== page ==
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I have been bugging you with #IFRS 9 for banks and the #Covid crisis, and by now you probably think I’m senile, repeating the same things all over again. ENOUGH WITH THE GEEKY STUFF NO ONE CARES ABOUT.
An (important) thread.
But wait, the Fed, the BoE & the ECB have all published on this (or the US equivalent). And they are all trying to find a way to tweak a rule which is not really in their remit (it’s an accounting rule.) So maybe there *is* actually something important?
I’ll explain why first with the theory and then a STUNNING example. Bear with me through some accounting stuff, before we get to the juicy numbers.
Under IFRS 9, there are three types of loans: Stage 1 (all good), stage 3 (defaulted) and the tricky Stage 2, which does not depend on the credit quality of a loan but whether that credit quality has deteriorated.
You can have a Stage 1 loan rated CCC if you originated it at CCC and a A-rated loan in stage 2 if you originated it at AA. I know, it is very weird, but it’s how it works.
The HUGE difference between S2 and S1, is that in S1, you book a provision for the Expected Loss (EL) over a year whereas in S2 you take EL over the loan’s *entire lifetime*. The difference can be huge for some long-dated loans, like…. Mortgages!
When the macro becomes shitty, IFRS 9 has a double blade effect:
1) A-year EL increase, but that was already taken into account in bank regulations so it’s not a significant change.
2) a bunch of loans go to Stage 2 and therefore losses have to be calculated over a much longer horizon (and for a low probability of default (PD) a 5-year PD looks a lot like 5 times the 1y PD… Ouch.
If you want to model this, it’s really complicated: you need credit rating transition matrices, model the portfolio over the next year with a default intensity and then use a life-time transition matrix for the share of loans that went to S2,
Complicated. That’s what I’m trying to do, as precisely as I can, for EU banks, but ofc I will keep the numbers for myself, but I’ll still give you an example. This time it’s not our good friend Deutsche Bank, but Lloyds, a strong UK bank. And honestly I think you'll be stunned.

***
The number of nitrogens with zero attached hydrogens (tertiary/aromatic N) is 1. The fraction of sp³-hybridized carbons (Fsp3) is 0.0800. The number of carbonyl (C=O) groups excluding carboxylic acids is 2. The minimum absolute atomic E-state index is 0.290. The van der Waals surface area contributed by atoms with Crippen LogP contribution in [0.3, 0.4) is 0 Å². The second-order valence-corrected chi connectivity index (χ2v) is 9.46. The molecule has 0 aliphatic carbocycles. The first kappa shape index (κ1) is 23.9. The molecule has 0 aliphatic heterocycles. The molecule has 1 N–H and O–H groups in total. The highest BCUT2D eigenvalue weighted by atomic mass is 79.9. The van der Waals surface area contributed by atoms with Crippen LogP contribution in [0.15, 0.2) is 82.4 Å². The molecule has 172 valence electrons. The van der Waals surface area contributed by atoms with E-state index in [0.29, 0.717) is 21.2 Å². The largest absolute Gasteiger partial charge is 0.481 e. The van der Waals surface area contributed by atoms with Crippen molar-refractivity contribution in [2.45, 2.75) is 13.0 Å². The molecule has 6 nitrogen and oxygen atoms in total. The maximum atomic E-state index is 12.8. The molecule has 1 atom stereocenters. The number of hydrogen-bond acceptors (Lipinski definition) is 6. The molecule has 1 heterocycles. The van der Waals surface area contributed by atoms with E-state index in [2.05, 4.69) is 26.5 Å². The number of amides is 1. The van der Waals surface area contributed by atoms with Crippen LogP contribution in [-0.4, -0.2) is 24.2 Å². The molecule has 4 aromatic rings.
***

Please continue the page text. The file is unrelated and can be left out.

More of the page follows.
Meet Lloyds’s HUGE mortgage book: around 300bn GBP, average (1y) default proba of 1.2%, 230bn in the least risky part (average PD 0.29%). 1.2% NPL rate with 40% coverage. Honestly, this looks like a good, strong mortgage book.
Even if you stress it, (like PD x3, coverage x2, etc) you’ll find very reasonable losses. Nothing to worry about. In fact, that’s what was done in the 2016 EBA stress test. The cost of risk on that book in the adverse scenario was 0.2%. (€600M of annual provisions.) Peanuts.
Fast forward to the 2018 EBA stress test. OMFG. WHAT JUST HAPPENED: The estimated losses in the first year are €8,600m !!! THAT’S 14 times the losses in the 2016 scenario!!!
I’ll tell you what just happened: IFRS 9. And long maturity mortgages going to Stage 2.
I know, I know, you don’t believe me and think I’m making this stuff up. Surely, there is another explanation and an accounting rule (even a stupid one) can’t create 8bn of losses.
But it turns out, the EBA published a very interesting and geeky capital template (I told you banks are transparent and publish a lot of data) where we can see that the impact of IFRS 9 on Lloyds for the 2018 stress test was…. €9,800m. MONSTRUOUS.
So maybe now you know why central banks want to tweak this as much as possible, and why they insisted banks use transitioning rules – which will basically “erase” 70% of those losses from capital *in 2020*
Because when that number was just in a stress test, nobody really cared, it was just a way to make banks hold more capital. But when the stress materialises in real life and it affects the banks’ lending capacity, nobody is happy about that rule anymore!
What will the market do with those transitioning arrangements, that is another story… and as always this was not investment advice, especially not on Lloyds (one reason among many is that Lloyds knows very well about this & has planned for it.)
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